Is The Public Sector Change-Able?

No, it’s not a misplaced hyphen. The title of this blog is intended to stimulate critical thinking about whether the public sector has the ability to change. Is the ability or competence ? for change built into the DNA of the public sector as the ability to metamorphose is encoded in caterpillars Or is the public sector by its very nature hardwired to preserve the status quo at all costs.

I started thinking about this after reading a newspaper headline, quoting comments made by the Governor of the Central Bank of Barbados. Commenting on his country’s economic performance, Governor Delisle described the public sector as a drag on our economic performance. In fact, this is definitely not the first public pronouncement of this nature by the Governor. Further, Barbados is not unique in having attracted such stinging criticism.

Refreshing the public sector in order to make it meaningful and efficient must be the priority of the new Administration that will be elected on February 25.

So said Professor Basil Wilson[1] during a recent interview with the Jamaica Observer.And so, my reflections continued with the public sectors in two of the CARICOM countries which were among the first to attain independence having been assessed and found wanting, is there something inherent in the structural and/or operational designs of our public sectors that serve to hinder their ability to change.

In order to answer that question, it is useful to examine the definition of change competency. According to the book Change Management: the People Side of Change, change competency is the presence of a culture that expects change and reacts with the understanding, perspectives, tools and techniques to make change seamless and effortless. Change-able or change competent organizations have an attitude and an approach which indicate that they are ready and able to embrace change. Managers in such organizations consider it their responsibility to support employees through change. For their part, employees see the navigation of change as one of the key components of their job descriptions.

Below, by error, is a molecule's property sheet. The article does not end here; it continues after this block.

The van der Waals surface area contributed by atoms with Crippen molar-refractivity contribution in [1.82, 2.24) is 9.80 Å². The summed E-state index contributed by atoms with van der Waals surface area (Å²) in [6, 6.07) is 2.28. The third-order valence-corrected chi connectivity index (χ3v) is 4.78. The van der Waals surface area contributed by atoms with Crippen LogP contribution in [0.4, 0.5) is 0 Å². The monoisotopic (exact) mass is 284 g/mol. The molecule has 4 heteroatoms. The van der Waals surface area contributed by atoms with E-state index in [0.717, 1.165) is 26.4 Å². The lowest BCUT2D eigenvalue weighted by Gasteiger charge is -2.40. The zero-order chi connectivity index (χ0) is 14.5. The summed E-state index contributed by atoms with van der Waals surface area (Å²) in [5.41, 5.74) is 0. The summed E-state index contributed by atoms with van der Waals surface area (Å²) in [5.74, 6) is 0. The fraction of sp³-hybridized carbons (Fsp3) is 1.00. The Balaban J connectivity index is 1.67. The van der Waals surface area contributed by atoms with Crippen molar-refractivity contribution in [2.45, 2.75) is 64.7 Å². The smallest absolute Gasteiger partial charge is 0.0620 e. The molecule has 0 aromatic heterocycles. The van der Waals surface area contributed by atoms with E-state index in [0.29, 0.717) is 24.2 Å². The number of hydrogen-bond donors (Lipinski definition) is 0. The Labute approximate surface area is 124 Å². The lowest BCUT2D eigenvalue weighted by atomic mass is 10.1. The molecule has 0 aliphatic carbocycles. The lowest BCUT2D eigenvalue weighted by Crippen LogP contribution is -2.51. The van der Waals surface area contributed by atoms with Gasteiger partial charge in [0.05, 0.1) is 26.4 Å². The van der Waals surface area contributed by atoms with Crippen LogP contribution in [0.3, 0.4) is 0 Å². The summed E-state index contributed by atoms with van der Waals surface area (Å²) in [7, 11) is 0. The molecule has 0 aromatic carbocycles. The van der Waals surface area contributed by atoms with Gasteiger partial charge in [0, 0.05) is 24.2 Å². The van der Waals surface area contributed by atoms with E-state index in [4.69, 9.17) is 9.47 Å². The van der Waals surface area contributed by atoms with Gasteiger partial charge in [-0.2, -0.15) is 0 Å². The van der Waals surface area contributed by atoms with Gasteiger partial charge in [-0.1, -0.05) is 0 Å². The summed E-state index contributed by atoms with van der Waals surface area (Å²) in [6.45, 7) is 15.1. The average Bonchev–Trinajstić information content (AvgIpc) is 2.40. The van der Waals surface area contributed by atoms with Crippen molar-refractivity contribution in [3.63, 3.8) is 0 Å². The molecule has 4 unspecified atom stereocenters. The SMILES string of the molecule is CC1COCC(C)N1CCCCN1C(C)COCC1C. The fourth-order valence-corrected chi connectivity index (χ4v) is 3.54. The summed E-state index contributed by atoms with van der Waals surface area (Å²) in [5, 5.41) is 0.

It is important to make a distinction between change management and change-ability/change competence. The former is the process, tools and techniques utilized to deal with change both from the perspective of an organization and the individual. It includes such elements as communication, coaching, sponsorship, training etc. In contrast, the latter is not a specific activity but rather is the organization-wide ability to anticipate the need for, respond to, and effectively manage change over and over again.

Further, while the change management processes, tools and techniques can be taught and replicated, change-ability must be ingrained into the organization’s DNA (i.e. its culture and values). The caterpillar provides a useful albeit not perfect metaphor to bring this point home. One cannot teach any old worm the steps required to become a butterfly and then stand by and wait for the transformation to take place.

Finally, change-ability must permeate every level of the organization. It is not sufficient for the leadership to possess the competency. So, even the most dedicated and change-ready Minister and Permanent Secretary cannot on their own make a department change-able. The competence must resonate in and through all staff from the most senior to the most junior and especially in those who are on the front line.

So, having clarified the meaning of change-able, I ask again Is the public sector change-able? If not, do we have the desire, knowledgeand ability to make it so? And, once successful, what do we need to do to reinforce the change and ensure that we do not revert to business as usual?

[1] The Jamaican-born Wilson is the Provost Emeritus of John Jay College of Criminal Justice and currently services as the Executive Director of King Research Institute at Munroe College in New York.

(First published on

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